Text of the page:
After the Prophet (PBUH) passed away, the baton of leadership passed on to the companions. We know the first four caliphs and the rightly guided caliphs. They form the Rashidun caliphate. The first caliph was Abu Bakr (RA), while the secodnd one was Umar (RA). Then, it was the turn of Hazrat Usman Ghani (RA), and finally, it was Ali’s (RA) turn. Here, we will focus on Uthman, one of the major companions of the Prophet (PBUH) and also his son-in-law. He played an important role in early Islamic history, especially when it comes to the spread of the Quran and Quranic knowledge.

Hazrat Uthman’s RA Background

Uthman was one of the many early Muslims hailing from the various clans of the Quraish. His parents were both from among the most high-profile and wealthy clans in the region. Additionally, his mother was the first cousin of Prophet Muhammad (PBUH). Hence, he was a distant relative. We know from various details about Islamic history that Uthman was a wealthy man due to his background. His father passed away while he was young, and Uthman inherited all his wealth. He utilized it well to make his business flourish, and, as a result, he was very rich.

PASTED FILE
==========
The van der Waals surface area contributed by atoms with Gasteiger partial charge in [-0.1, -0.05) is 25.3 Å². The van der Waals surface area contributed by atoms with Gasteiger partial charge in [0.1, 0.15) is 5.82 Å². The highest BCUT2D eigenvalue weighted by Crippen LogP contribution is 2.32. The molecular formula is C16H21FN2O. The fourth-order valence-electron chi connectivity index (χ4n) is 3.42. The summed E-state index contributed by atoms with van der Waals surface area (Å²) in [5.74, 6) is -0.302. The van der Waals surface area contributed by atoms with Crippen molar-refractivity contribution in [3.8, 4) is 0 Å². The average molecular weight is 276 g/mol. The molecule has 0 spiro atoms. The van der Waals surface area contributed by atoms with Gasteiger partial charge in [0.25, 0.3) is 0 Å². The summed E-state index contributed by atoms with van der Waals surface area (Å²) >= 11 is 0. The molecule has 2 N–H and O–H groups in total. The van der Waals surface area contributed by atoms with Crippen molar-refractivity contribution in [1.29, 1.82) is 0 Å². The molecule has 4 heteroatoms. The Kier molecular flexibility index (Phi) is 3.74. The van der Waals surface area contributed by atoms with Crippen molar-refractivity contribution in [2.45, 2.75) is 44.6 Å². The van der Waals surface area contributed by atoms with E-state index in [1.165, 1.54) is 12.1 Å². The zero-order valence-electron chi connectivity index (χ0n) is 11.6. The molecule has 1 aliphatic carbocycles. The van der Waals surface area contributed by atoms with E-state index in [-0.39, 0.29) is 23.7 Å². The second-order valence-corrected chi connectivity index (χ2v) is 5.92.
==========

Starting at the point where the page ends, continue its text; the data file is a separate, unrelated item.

However, all this didn’t deter him from being a Muslim in the slightest. In fact, he used his stature to bring immense benefit to the Muslims. He was among the most generous companions. He came to Islam after learning about Prophet Muhammad’s mission as a prophet of Allah. Abu Bakr (RA) and his words also helped to convince Uthman about the truthfulness of Islam. Hence, he decided to convert, becoming one of the earliest people to accept the prophet’s (PBUH) message alongside the likes of Abu Bakr, Ali, Zayd, etc. Of course, this made his tribe very angry since they opposed the Prophet (PBUH).

Hazrat Usman (Uthman) ibn Affan: Third Khalifa Of Islam – Caliph

Hazrat Usman During Prophet Muhammad’s Lifetime

During his earlier years after accepting Islam, Hazrat Usman married the prophet’s (PBUH) daughter. However, the early years were difficult for the Muslims due to the torture from the Quraish and the authorities. Hence, eventually, they took the decision to migrate to Abyssinia, among the few Muslims to take this step. Later on, there would be more migrations, and more Muslims would seek refuge there, hoping to get away from the Quraish and being able to practice their religion in peace.